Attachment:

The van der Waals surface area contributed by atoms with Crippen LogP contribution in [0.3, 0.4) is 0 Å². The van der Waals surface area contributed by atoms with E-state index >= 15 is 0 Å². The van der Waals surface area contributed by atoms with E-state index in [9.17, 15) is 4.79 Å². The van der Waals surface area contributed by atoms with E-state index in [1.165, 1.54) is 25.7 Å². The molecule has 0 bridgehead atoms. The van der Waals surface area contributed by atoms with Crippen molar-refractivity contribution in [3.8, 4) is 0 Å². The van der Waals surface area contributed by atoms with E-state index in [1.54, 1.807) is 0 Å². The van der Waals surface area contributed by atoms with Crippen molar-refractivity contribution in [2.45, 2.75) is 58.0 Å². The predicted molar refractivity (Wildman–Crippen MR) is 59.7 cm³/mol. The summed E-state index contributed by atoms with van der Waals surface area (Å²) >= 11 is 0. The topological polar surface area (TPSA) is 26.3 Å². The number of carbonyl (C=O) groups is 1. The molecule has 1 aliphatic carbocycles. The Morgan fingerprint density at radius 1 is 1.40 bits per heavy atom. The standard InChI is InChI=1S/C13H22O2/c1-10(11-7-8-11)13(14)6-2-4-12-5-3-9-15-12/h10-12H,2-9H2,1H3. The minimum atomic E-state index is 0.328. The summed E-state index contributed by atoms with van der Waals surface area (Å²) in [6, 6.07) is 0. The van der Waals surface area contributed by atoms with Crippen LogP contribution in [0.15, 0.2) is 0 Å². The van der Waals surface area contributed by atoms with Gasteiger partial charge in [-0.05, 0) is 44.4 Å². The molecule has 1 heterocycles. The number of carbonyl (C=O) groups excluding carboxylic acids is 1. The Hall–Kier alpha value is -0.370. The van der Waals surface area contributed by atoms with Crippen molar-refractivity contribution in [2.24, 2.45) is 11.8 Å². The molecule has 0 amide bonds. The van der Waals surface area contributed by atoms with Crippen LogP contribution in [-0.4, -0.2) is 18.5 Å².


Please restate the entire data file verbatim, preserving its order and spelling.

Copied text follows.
The van der Waals surface area contributed by atoms with Crippen LogP contribution in [0.3, 0.4) is 0 Å². The van der Waals surface area contributed by atoms with E-state index >= 15 is 0 Å². The van der Waals surface area contributed by atoms with E-state index in [9.17, 15) is 4.79 Å². The van der Waals surface area contributed by atoms with E-state index in [1.165, 1.54) is 25.7 Å². The molecule has 0 bridgehead atoms. The van der Waals surface area contributed by atoms with Crippen molar-refractivity contribution in [3.8, 4) is 0 Å². The van der Waals surface area contributed by atoms with E-state index in [1.54, 1.807) is 0 Å². The van der Waals surface area contributed by atoms with Crippen molar-refractivity contribution in [2.45, 2.75) is 58.0 Å². The predicted molar refractivity (Wildman–Crippen MR) is 59.7 cm³/mol. The summed E-state index contributed by atoms with van der Waals surface area (Å²) >= 11 is 0. The topological polar surface area (TPSA) is 26.3 Å². The number of carbonyl (C=O) groups is 1. The molecule has 1 aliphatic carbocycles. The Morgan fingerprint density at radius 1 is 1.40 bits per heavy atom. The standard InChI is InChI=1S/C13H22O2/c1-10(11-7-8-11)13(14)6-2-4-12-5-3-9-15-12/h10-12H,2-9H2,1H3. The minimum atomic E-state index is 0.328. The summed E-state index contributed by atoms with van der Waals surface area (Å²) in [6, 6.07) is 0. The van der Waals surface area contributed by atoms with Crippen LogP contribution in [0.15, 0.2) is 0 Å². The van der Waals surface area contributed by atoms with Gasteiger partial charge in [-0.05, 0) is 44.4 Å². The molecule has 1 heterocycles. The number of carbonyl (C=O) groups excluding carboxylic acids is 1. The Hall–Kier alpha value is -0.370. The van der Waals surface area contributed by atoms with Crippen molar-refractivity contribution in [2.24, 2.45) is 11.8 Å². The molecule has 0 amide bonds. The van der Waals surface area contributed by atoms with Crippen LogP contribution in [-0.4, -0.2) is 18.5 Å².